I don't know whose idea it was that seems to believe that the working class, who have a big enough problem trying to earn enough to feed their families, should have to take care of the whole world. A fair thing to me would be that those who have fat incomes should be taxed to pay for corporate subsidies as well as recovering alcoholics and drug addicts. As sympathetic as we may feel, it is not the fault of the country's labor class that any of these people made bad choices. Supporting people, who through no fault their own are ill, is a horse of a different breed. The fact that many working people these days are having to work three jobs in order to meet their responsibilities doesn't seem to keep anybody awake at night.

Even as I vent, I realize fully well that the two-party system could care less about young mothers and fathers having to send their children to bed hungry or watching their frail elderly parents go without their medicine. But I do think we need to be asking each other what we are going to do about the unemployment situation. I think we are at the point where we are going to have to give up on the two-party system tackling any problems other than the other party.

I hope some concerned groups like the union membership will unite and try to help us out of this crisis. The worsening of the unemployment situation is really bad for the country.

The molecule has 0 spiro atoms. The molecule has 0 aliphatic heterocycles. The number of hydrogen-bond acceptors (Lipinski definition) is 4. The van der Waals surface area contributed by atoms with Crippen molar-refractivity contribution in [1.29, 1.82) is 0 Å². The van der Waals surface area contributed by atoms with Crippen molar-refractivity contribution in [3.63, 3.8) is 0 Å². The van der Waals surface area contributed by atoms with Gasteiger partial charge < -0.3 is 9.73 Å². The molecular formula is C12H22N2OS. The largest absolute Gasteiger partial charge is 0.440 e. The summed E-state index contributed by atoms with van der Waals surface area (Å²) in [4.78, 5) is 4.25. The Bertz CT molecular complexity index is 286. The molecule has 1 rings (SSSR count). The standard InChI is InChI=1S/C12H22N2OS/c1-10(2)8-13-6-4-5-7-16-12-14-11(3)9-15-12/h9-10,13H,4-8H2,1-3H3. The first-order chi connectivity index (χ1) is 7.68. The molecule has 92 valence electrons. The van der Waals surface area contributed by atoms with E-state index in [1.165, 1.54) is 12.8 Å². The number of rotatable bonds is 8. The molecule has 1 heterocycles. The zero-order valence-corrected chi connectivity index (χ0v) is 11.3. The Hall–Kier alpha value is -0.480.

The last thing we need is for Americans to lose hope.

You can join the conversation with Rose M. Nolen by calling her at 882-5734 or e-mailing her at

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John Schultz September 14, 2010 | 1:33 a.m.

Yeesh, where to start with this? Do governments own jobs, the public, or the employers? If ABC Company wants to move their operations elsewhere, who is Ms. Nolen or the rest of the us to say "No, you can't, and we're going to pass a law to stop you?"

Offshored jobs not coming back? I wouldn't bet on it. There are newspaper stories about companies bringing back jobs back to the US for various reasons. The current contract I'm working on replaced an overseas contractor (will Ms. Nolen now agitate for their family?).

My previous job was a startup founded by five or six employers of a previous company pooling their resources and starting a software company in a niche market. They saw an opportunity and attacked it instead of sitting on their money like Scrooge McDuck in his vault. Ironically, government regulation created the market.

And that Ms. Nolen thinks it's "awful idea to use taxpayer's money to support recovering drug addicts and alcoholics" unless of course the rich fatcats pay for it, not people like her? Shameful.

(Report Comment)
Jimmy Bearfield September 17, 2010 | 9:17 a.m.

Define "working class." For example, do you include professors, doctors and lawyers making $100,000 or more?

If you have a college degree, you are far less likely to be unemployed. This fact holds during flush times and recessions. The last figures I saw had the unemployment rate for college grads at less than half of the overall rate.